When I was a young man-sprout, twelve years old, to be precise, my father came home from work one Friday evening carrying a brand-new fishing rod, a fishing basket full of line, weights, floats, a keep net, and a load of those little rubber rings to hold your float on the line,
Oh, and a book entitled “The Compleat Angler”, by Sir Isaac Walton.
“Happy Birthday my son” he said.
But, it wasn’t my birthday until November.
Had the old man lost the plot?
It was the summer of 1959, and on the 16th of June, as happens every year, the coarse fishing season started. That summer, and from then on, Dad and I visited endless reservoirs, rivers banks, ponds, and lakes in Essex, around Rayleigh, where we lived.
I even saved all my pocket money, bought a sea fishing rod and a multiplier reel, cast some lead sea weights, made endless wire paternosters, and added all the tackle I needed to go sea fishing too.
Somewhat surprisingly, given my track record when let loose on a bike, Dad agreed to let me ride to Southend (6 miles), then to the end of Southend Pier (1.5 miles), to spend the day sea fishing from the pier.
There was method in Dad’s madness — both the early birthday present and the sea fishing trips.
— I was hooked!
One day my father told me a secret about fishing that not a lot of people know. He said, “…the gods do not subtract, from the span of men’s lives, the hours spent in fishing”.
And I soon learned, such is the power of the fishing gods, they can make time stand still, or even make it fly by!
Sometimes, as I sat on a river bank, or the edge of a lake or pond, time would sort of elongate, as the day expanded into night. Dusk would tip-toe in very slowly, as if seeking permission to be there.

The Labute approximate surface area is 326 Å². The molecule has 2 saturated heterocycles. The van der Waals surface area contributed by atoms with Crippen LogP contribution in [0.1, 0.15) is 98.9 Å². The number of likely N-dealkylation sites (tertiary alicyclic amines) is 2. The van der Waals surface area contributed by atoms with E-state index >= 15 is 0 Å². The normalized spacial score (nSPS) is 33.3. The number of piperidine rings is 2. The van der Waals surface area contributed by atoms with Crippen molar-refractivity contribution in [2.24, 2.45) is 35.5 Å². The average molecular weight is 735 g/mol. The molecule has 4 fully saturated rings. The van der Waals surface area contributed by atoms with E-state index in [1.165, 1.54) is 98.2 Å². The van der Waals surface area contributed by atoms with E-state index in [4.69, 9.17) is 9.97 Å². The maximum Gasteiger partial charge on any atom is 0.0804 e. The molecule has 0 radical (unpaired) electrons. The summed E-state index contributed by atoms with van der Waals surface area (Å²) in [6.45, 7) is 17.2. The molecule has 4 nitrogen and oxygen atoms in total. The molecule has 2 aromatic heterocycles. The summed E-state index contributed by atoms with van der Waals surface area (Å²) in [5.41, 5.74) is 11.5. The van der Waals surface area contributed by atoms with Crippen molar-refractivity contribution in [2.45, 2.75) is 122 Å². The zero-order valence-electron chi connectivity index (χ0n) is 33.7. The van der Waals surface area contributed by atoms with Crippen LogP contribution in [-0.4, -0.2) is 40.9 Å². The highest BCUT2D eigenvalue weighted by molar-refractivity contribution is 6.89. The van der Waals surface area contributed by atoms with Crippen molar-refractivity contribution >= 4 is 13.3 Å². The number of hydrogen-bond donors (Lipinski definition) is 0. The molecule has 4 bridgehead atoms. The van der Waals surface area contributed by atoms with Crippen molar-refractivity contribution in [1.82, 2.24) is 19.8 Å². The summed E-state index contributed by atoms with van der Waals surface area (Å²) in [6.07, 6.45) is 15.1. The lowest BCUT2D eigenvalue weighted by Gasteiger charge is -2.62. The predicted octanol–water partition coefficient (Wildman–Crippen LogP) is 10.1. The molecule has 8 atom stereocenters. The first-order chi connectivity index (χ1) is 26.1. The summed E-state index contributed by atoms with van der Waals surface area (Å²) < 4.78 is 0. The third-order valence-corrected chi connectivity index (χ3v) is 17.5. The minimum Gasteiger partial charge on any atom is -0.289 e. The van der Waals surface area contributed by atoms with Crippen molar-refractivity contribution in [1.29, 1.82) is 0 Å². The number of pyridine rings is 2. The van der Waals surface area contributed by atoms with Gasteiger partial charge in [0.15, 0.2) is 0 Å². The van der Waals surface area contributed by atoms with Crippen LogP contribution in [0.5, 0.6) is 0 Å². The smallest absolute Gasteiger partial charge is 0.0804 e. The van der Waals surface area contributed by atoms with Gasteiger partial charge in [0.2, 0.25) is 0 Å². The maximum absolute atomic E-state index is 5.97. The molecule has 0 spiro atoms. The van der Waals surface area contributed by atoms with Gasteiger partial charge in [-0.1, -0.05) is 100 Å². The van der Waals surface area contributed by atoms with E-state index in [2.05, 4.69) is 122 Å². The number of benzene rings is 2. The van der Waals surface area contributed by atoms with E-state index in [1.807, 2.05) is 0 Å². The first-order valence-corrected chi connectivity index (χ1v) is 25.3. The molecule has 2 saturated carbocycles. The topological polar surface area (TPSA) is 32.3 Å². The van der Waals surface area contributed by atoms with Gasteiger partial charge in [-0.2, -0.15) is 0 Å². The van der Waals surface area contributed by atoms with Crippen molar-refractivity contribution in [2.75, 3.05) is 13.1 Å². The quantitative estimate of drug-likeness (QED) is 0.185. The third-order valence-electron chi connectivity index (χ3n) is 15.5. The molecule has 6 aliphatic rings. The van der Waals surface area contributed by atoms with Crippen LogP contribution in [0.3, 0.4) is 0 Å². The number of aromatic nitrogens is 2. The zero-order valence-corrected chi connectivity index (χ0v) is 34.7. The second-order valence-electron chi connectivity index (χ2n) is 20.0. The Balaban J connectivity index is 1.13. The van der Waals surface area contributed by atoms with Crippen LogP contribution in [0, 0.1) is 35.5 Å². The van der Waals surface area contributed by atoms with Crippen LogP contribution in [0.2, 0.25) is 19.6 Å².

When you’re fishing, and you’re in the zone, it’s just you vs. the fish (weather, ducks, snags, mozzies, bailiffs etc). Nothing else matters, and you’re not going to leave until you’ve got one. So, why on earth would you worry about such an abstract concept as “time”? Beats me.
Occasionally, I’d go by myself, but more often than not, Dad would be there. We fished and we learned about fishing together. If only I knew then how precious those hours were.
Words cannot describe how much I enjoyed those hours spent fishing with my Dad, although I never did read the book he bought me. Had I done so, I might have become a much better fisherman, and fishing partner, but I was having too much fun fishing with pops.
After my mother died, poppa and I got into some very bad habits together. We used to throw all our tackle in my car on a Saturday night, drive to one of the locations on the Thames where he had fished as a lad, and try our luck together.
I am not sure which bit we enjoyed the most. The eager anticipation of hooking a big Carp, Barbel, or even a Pike, or maybe it was the bottle of Drambuie we always took, just to keep the cold out?
Personally, my money is on the Drambuie!
Either way, we must have fished literally hundreds of ponds, lakes and rivers and had endless enjoyment together, my dad and me. Up and down the River Thames, from the Mill at Sonning to Eel Pie Island.
Parents often joke that young kids are like little blank books — you just need to write on their pages. I think that’s true to a far greater extent than we realise.
I know for a fact, my dad definitely wrote on one of my pages — “Gone Fishing“